ORGULLO LATINOReading time: 4 minutes
For Latinos the American Dream is not about the individual – it's about family
The concept of “going it alone” is at odds with our identities and cultural heritages.
Many of us who migrate to the US are soñadores – we fantasize about becoming wealthy and obtaining opportunities that we may not have had access to before.
This, on the face of it, appears similar to a concept that dates back to the 1930s, known as the "American Dream".
Coined by James Truslow Adams in his landmark book, The Epic of America, the American Dream centers on the idea that, through hard work and determination, anyone can achieve success and prosperity in the United States, regardless of their background.
Over the generations, this is thought to have encouraged millions of Latinos to cross the border from the south in search of greater economic opportunities.
In fact, according to a recent study by Pew Research, Latinos are more invested in core parts of the American Dream than most – in particular, the idea that hard work will pay off and that each successive generation is better off than the one before it.
However, unlike others who prioritize their own prosperity when pursuing a better life, our version of the American Dream has a significant driving force: family.
Television host Daniel Ortiz shares the same sentiment. "Americans, in general, place a high value on 'rugged individualism' and 'achievement and success', which are often given priority over family.
"The core values of Hispanics are, what I like to refer to as, the three Fs: faith, family, and frijoles, meaning our culture. For Hispanics, our dreams, and our very identity, involve our family. Achieving the 'American Dream' is meaningless if we lose our Latin soul in the process."
Family is a fundamental component for Latinos
For many of us, family belonging is ingrained into our way of living and extends well beyond the “nuclear model” of many US families.
In fact, for most Latinos, family usually consists of grandparents, aunts, uncles, cousins, and even people who are not biologically related to us, but are close friends to a family member.
The strong family values Latinos families possess have usually been passed along from generation to generation. And these values, along with the rituals and traditions that come along with them, further enhance the family unity.
For example, when a member of the family travels away from home, it is likely they will stay with a relative and or with a family friend (tío or tía). As for holidays and celebrations, it is without a doubt that Latino families will be gathered to celebrate together.
In short, whatever we do, whether moving for a new job or celebrating a birthday, it will always revolve around our family. This includes our dreams and aspirations.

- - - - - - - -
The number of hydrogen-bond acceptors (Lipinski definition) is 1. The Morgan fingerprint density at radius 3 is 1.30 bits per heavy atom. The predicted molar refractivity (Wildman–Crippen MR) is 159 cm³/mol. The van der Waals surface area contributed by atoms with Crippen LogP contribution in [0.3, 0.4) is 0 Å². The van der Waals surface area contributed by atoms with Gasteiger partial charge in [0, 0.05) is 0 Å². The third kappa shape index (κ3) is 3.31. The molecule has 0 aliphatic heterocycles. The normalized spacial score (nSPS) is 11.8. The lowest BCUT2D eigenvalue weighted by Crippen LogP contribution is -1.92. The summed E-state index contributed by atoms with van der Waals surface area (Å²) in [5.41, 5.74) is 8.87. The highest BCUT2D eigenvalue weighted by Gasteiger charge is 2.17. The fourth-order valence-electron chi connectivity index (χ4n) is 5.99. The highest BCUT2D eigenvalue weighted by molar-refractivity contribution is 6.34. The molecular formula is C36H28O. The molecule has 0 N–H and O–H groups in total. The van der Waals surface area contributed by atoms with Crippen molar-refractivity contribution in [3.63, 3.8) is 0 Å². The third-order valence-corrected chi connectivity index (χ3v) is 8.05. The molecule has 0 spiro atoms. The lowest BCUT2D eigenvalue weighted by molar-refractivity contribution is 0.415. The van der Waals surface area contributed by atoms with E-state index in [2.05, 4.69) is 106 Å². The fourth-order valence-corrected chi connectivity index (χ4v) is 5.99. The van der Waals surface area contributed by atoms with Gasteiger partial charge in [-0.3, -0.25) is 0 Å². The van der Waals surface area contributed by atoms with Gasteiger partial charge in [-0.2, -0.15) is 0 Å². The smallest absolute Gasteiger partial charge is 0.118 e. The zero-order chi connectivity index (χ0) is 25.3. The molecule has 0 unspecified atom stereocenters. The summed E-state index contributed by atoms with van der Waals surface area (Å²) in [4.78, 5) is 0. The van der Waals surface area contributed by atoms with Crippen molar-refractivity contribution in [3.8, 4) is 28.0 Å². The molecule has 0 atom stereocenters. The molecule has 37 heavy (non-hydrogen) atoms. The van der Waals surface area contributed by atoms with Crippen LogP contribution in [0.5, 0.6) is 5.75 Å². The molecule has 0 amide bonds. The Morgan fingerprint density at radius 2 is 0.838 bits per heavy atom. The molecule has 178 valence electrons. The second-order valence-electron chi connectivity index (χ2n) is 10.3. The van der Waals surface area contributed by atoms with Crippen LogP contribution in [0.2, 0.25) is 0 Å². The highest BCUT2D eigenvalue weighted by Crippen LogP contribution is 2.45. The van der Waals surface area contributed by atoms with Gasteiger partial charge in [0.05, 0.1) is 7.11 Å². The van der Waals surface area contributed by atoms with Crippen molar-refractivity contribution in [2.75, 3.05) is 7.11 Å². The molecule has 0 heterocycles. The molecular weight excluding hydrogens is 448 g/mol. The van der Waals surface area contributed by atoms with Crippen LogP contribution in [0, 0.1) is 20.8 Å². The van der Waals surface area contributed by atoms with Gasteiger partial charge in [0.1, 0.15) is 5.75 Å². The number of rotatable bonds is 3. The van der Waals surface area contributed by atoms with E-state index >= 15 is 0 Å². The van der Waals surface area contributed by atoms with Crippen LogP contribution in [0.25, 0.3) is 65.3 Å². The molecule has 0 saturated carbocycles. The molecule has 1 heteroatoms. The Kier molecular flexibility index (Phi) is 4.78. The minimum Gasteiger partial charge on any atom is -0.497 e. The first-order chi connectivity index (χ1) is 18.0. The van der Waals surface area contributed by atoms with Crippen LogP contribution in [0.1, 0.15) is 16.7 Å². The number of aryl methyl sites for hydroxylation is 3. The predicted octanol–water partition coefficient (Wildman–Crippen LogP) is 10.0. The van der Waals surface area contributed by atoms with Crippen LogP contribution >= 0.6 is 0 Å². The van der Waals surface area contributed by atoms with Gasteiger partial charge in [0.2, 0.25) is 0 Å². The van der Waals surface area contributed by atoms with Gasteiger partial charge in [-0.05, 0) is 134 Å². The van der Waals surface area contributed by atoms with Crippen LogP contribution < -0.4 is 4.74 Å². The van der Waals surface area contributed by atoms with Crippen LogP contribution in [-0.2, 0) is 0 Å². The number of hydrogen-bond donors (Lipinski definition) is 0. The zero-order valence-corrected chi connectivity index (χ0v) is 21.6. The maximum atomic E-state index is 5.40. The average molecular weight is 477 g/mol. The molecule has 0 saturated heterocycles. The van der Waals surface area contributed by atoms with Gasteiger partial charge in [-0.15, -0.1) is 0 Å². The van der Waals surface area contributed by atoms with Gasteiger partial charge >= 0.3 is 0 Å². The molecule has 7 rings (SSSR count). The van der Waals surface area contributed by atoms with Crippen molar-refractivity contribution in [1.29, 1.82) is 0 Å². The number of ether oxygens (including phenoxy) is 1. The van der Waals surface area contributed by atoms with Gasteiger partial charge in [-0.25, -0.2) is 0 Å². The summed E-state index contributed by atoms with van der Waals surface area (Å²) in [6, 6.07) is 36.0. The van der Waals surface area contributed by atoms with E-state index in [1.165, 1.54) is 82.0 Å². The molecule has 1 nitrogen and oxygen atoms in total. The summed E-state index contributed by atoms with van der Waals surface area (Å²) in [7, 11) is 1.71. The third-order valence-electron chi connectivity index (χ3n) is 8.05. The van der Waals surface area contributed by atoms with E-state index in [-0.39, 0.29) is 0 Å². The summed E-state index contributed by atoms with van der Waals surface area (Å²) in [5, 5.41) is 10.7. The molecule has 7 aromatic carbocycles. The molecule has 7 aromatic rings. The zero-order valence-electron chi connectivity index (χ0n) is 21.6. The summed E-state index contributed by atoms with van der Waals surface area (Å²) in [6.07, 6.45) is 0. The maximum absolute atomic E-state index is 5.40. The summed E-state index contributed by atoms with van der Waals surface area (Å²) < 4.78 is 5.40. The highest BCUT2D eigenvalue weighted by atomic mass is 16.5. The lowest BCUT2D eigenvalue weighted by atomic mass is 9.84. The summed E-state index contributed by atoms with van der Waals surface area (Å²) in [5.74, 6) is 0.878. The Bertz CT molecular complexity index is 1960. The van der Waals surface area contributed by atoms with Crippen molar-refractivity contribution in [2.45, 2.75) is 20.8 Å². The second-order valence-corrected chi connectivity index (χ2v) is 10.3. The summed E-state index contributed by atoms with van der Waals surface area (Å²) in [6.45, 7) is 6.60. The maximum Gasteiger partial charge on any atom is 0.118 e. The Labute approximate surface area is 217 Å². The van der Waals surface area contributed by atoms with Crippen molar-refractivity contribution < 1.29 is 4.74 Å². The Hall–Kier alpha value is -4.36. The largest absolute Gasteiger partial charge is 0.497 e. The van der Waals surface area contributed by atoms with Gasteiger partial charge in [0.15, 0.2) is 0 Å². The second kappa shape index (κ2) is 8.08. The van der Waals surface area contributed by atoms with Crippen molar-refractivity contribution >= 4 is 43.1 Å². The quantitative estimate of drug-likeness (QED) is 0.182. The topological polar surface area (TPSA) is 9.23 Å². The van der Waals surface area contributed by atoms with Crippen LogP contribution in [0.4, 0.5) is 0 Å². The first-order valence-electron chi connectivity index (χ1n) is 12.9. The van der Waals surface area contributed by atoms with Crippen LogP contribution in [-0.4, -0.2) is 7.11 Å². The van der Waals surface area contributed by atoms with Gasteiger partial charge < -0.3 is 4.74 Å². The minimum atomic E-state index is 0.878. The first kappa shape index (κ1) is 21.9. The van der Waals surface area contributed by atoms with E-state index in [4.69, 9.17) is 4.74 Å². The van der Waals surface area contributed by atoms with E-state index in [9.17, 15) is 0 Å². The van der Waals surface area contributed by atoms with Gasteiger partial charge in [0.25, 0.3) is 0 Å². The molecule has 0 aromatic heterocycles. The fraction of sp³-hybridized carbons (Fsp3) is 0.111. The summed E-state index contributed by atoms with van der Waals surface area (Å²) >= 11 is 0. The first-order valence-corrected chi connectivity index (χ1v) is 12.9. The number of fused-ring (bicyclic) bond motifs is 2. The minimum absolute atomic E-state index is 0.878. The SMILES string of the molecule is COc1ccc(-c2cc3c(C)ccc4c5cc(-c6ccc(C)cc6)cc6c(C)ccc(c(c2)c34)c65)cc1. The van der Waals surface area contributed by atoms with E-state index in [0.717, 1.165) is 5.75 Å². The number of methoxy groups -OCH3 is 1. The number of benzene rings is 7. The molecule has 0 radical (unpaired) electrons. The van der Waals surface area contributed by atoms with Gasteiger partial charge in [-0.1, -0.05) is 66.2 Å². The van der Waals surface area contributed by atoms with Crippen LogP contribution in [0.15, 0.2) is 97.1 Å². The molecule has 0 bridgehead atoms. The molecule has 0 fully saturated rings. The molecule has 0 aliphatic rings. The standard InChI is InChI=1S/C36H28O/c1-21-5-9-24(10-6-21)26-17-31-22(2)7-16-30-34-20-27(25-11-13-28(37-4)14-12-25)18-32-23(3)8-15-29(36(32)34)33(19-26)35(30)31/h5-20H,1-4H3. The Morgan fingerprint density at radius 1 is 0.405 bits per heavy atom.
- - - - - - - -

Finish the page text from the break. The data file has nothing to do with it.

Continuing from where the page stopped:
The idea, then, that someone from the family will "go it alone" is quite rare and might feel, like Daniel Ortiz points out, as though we are separating ourselves from our identity and cultural heritage.
Instead, it is more likely that someone will pursue a goal with the idea of breaking down barriers for their extended family and opening up opportunities not just for them but for all those in their social circle.
The "American Dream" lives on
Latino optimism for the future is passed along to each generation. And Latinos of all ages continue to be tenacious and willing to continue to fight for a better future for their family.
Latinos not only believe in an "American Dream", but we are powering it. We are outpacing other groups in getting college and graduate degrees, taking higher-skilled jobs, starting businesses, and buying homes.
Furthermore, states with a higher density of Latinos are proven to do better than states with lower Latino populations in terms of homeownership, aggregate income, and civilian workforce.
Daniel Garza, Executive Director of the LIBRE Initiative, alluded to the fact that the Latino community will never give up on attaining greater opportunities, regardless of how it is labeled:
"The Hispanic community is not only resourceful, it’s also resilient – and we continue to dream great dreams," he says.
"But opportunity is not the same as it was 20 or 30 years ago. New barriers to opportunity have crippled small businesses and entrepreneurs all around the country. Yet still, our community is fighting and climbing those hurdles, and figuring out how to make a better future for themselves and their families."
Overall, Latinos are resilient humans who are always striving to live their best life for their families. Each country, culture, and, indeed person, has their own views on the promises and opportunities that the United States represents.
However, as Latinos continue to shape those opportunities and break down barriers for others, the idea that there is space for people of all backgrounds to make it by leaving our comfort zones and working hard is still alive and true.